Computers Delivered for Shipment to Monrovia
Pictured above is Gabriela, an exchange student from Liberia living at MCSS Superintendent Isaac Zawolo's house in Maryland while she attends Northern Virginia Community College. She is sitting behind the 35 computers she had just helped me unload on Saturday, April 9th, when I delivered them as planned to Isaac's house for shipment to Liberia. These are the computers I will need for the Summer program I'll be teaching in Monrovia, Liberia starting as soon as school lets out in Arlington in mid June.
Huge Shout Out to the Arlington Career Center National Honors Society!
The NHS at the Career Center ran the campaign to solicit laptop donations. Our goal was to 15 to 30 computers, which we exceeded with our total of 35. Isaac and I are both deeply grateful to the ACC NHS and to our colleagues at ACC for their help with this project. We hope this is just the first act in an ongoing relationship of collaboration and solidarity between Arlington Public Schools and the Monrovia Consolidated School System.
Next Step: Crowd Funding in the Free Software Community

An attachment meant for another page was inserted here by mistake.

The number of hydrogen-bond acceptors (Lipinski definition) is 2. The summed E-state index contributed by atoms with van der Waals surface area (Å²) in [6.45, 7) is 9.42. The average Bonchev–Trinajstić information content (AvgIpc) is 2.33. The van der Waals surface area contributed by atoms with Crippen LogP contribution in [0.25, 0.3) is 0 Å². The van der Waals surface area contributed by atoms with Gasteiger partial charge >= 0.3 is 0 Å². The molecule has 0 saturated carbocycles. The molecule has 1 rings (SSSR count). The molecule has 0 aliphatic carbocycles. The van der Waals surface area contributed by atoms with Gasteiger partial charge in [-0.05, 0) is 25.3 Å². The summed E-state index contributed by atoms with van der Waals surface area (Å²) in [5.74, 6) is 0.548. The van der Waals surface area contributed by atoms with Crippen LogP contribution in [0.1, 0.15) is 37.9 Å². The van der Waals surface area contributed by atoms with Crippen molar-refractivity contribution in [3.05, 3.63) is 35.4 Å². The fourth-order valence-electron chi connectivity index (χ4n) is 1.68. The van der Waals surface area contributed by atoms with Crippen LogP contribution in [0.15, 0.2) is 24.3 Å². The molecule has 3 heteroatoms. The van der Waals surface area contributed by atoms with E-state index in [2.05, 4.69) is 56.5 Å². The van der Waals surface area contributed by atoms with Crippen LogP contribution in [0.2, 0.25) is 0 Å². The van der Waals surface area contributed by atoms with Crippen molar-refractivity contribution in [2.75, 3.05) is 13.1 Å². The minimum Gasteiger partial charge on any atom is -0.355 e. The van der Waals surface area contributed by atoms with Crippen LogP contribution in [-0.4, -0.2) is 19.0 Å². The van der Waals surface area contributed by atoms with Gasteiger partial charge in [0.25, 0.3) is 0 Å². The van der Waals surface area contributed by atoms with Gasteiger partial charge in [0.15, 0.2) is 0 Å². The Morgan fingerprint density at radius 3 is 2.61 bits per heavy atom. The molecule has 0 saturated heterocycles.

With the equipment obtained and delivered, my next step will be to reach out to the free software community to see if I can get some assistance in defraying the cost of my trip. All of the computers we are sending are running free software, with all but a few running Peppermint OS. This is fundamental to they way I understand my mission in going to Liberia - as an act of international solidarity aimed at building the solidarity economy in both Liberia and the US. By using software that belongs to the people, my students will not only be able to learn valuable web design and development skills with me this Summer, but they will be able to take all of the software tools we use and adapt them over time to their particular local needs. The GNU General Public License and the other free software licenses on all software I will use with students in Liberia will grant them the freedoms needed to use the tools for the benefit of their country. It is my deepest hope that this will begin a process that will lead to development rather than dependency.